How did Dean get to Wisconsin?
Millions of children grow up with dreams of becoming a professional athlete, playing in the bright lights, earning all the fame they watched their heroes bask in. Standout Iowa guard Dean Oliver was able to make his dream a reality—but reality isn’t always kind—he soon discovered he’d have to reinvent himself to keep doing what he loved.
Chasing a Dream
He led the entire Big Ten in assist to turnover ratio as a senior, finishing his college career as the conference’s third player to total 1,500 points, 500 assists, and 200 steals. It was enough to obtain star status in college—but not enough for him to hear his name called at the NBA draft.
However, he did achieve his dream the tough way, playing on short contracts as an undrafted backup on the Golden State Warriors for two seasons.
The 5’ 11” point guard played 35 games before his stint in the NBA was over for good. He chased his pro dream for as long as he could, bouncing around various leagues for nine years before finding his new calling.
Back to the School
Oliver traded in his sweat shorts and Jordan’s for a tie and clipboard at the University of North Dakota where he got he fell in love with coaching. As an assistant, he focused on what he had done himself at the professional level for the last decade—player development—except this time he was nurturing the growth of someone else’s game.
Oliver helped the Fighting Hawks to back-to-back Great West titles and helped Jamal Webb become the conference’s postseason MVP in 2012.
A few years later he was hired to do the same thing for Illinois State. There he tutored the game of Paris Lee, who blossomed into the Missouri Valley Conference player of the year in 2017.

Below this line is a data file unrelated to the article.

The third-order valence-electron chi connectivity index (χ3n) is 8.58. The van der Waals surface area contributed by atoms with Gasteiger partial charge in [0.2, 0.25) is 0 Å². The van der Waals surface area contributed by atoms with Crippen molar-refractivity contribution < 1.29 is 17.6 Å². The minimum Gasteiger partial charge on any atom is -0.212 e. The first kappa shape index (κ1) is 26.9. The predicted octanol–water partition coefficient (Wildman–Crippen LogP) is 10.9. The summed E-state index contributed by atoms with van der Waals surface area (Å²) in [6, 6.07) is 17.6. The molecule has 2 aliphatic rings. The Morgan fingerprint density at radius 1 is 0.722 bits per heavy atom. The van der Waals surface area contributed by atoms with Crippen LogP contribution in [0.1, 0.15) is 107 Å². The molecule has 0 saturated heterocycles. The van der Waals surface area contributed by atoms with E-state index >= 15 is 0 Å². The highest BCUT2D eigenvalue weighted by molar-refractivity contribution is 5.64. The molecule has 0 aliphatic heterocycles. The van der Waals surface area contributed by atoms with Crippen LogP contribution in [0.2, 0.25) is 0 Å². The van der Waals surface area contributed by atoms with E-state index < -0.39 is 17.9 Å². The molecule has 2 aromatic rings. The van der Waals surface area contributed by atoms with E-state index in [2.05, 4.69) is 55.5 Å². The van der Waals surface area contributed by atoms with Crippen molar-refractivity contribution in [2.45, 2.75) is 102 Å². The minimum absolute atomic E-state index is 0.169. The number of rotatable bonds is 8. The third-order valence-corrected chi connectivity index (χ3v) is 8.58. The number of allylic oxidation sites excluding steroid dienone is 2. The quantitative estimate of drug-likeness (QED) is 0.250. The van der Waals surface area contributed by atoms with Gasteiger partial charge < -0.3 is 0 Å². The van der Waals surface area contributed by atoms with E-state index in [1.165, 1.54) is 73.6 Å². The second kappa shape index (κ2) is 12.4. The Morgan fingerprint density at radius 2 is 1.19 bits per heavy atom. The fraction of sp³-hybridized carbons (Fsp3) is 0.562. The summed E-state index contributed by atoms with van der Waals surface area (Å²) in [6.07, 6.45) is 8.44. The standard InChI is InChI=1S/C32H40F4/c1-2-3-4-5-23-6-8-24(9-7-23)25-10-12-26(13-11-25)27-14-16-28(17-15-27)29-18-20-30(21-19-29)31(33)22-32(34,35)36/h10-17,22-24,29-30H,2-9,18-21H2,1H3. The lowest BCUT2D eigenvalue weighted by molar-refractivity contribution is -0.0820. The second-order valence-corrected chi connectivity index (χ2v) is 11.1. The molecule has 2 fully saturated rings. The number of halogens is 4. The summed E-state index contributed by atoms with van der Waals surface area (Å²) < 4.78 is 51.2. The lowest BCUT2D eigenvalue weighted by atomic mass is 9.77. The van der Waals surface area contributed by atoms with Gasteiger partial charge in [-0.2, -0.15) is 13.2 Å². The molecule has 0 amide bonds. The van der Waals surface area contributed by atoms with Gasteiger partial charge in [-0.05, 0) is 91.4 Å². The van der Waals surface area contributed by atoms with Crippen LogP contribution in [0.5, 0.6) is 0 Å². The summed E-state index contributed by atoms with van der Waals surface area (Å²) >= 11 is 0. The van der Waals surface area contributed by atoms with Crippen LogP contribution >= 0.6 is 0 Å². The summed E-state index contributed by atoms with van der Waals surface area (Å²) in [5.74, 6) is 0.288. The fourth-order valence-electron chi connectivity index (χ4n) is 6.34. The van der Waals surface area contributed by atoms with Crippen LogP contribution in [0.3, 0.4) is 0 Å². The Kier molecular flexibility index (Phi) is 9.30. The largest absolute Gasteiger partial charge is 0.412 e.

Making it Big Time (again)
Eventually, Oliver started to earn recognition from elite programs. He was hired to develop Wisconsin’s backcourt the next year, as an assistant coach for the Badgers.
From small time to big time, Oliver’s player development saw no drop-off.
In his first season, Oliver helped develop Brad Davison who set multiple freshman team records that year, finishing with 60 three-pointers and shooting 81 percent from the line.
So, why should you play for him?
If you’re not a big-time blue-chip recruit, Dean might be your guy. Then again, the guy played in the NBA, so he might be your guy either way. There isn’t quite anything like playing for a players’ coach, one who is willing to fight for you on every level and understands what its like to be up at 2 AM studying for a test when you had six hours of practice that day.
Plus, who wouldn’t want a chance to play for the Badgers? You’re bound to get a Sweet 16 run somewhere along the way.